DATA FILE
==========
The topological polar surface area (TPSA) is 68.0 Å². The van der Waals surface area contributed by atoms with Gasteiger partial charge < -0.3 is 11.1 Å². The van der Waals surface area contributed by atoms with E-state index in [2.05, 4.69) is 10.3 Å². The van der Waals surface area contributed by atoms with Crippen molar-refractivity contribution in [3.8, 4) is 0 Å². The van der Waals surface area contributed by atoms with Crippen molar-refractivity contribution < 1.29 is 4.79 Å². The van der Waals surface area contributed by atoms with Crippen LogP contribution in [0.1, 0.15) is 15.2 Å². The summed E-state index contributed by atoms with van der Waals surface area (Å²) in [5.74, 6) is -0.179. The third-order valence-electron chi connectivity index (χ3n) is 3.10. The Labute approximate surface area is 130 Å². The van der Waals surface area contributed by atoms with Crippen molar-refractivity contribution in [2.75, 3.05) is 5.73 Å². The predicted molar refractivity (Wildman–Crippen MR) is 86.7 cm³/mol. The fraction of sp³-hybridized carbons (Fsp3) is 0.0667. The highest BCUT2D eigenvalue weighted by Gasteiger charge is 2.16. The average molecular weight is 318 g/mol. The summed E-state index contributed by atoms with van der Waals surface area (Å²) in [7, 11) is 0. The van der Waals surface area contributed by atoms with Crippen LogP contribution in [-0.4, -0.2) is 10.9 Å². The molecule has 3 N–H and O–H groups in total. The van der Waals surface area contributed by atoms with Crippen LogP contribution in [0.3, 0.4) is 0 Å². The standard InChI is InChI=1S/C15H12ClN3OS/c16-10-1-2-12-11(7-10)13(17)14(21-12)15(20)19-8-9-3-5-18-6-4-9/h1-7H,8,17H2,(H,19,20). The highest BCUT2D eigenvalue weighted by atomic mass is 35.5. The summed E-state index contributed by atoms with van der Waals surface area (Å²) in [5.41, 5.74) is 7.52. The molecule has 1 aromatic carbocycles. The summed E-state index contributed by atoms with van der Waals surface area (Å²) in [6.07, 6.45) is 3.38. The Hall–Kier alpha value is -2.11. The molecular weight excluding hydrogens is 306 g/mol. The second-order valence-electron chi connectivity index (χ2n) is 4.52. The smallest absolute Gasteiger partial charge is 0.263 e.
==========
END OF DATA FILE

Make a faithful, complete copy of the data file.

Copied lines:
The topological polar surface area (TPSA) is 68.0 Å². The van der Waals surface area contributed by atoms with Gasteiger partial charge < -0.3 is 11.1 Å². The van der Waals surface area contributed by atoms with E-state index in [2.05, 4.69) is 10.3 Å². The van der Waals surface area contributed by atoms with Crippen molar-refractivity contribution in [3.8, 4) is 0 Å². The van der Waals surface area contributed by atoms with Crippen molar-refractivity contribution < 1.29 is 4.79 Å². The van der Waals surface area contributed by atoms with Crippen LogP contribution in [0.1, 0.15) is 15.2 Å². The summed E-state index contributed by atoms with van der Waals surface area (Å²) in [5.74, 6) is -0.179. The third-order valence-electron chi connectivity index (χ3n) is 3.10. The Labute approximate surface area is 130 Å². The van der Waals surface area contributed by atoms with Crippen molar-refractivity contribution in [2.75, 3.05) is 5.73 Å². The predicted molar refractivity (Wildman–Crippen MR) is 86.7 cm³/mol. The fraction of sp³-hybridized carbons (Fsp3) is 0.0667. The highest BCUT2D eigenvalue weighted by Gasteiger charge is 2.16. The average molecular weight is 318 g/mol. The summed E-state index contributed by atoms with van der Waals surface area (Å²) in [7, 11) is 0. The van der Waals surface area contributed by atoms with Crippen LogP contribution in [-0.4, -0.2) is 10.9 Å². The molecule has 3 N–H and O–H groups in total. The van der Waals surface area contributed by atoms with Crippen LogP contribution in [0.3, 0.4) is 0 Å². The standard InChI is InChI=1S/C15H12ClN3OS/c16-10-1-2-12-11(7-10)13(17)14(21-12)15(20)19-8-9-3-5-18-6-4-9/h1-7H,8,17H2,(H,19,20). The highest BCUT2D eigenvalue weighted by atomic mass is 35.5. The summed E-state index contributed by atoms with van der Waals surface area (Å²) in [5.41, 5.74) is 7.52. The molecule has 1 aromatic carbocycles. The summed E-state index contributed by atoms with van der Waals surface area (Å²) in [6.07, 6.45) is 3.38. The Hall–Kier alpha value is -2.11. The molecular weight excluding hydrogens is 306 g/mol. The second-order valence-electron chi connectivity index (χ2n) is 4.52. The smallest absolute Gasteiger partial charge is 0.263 e.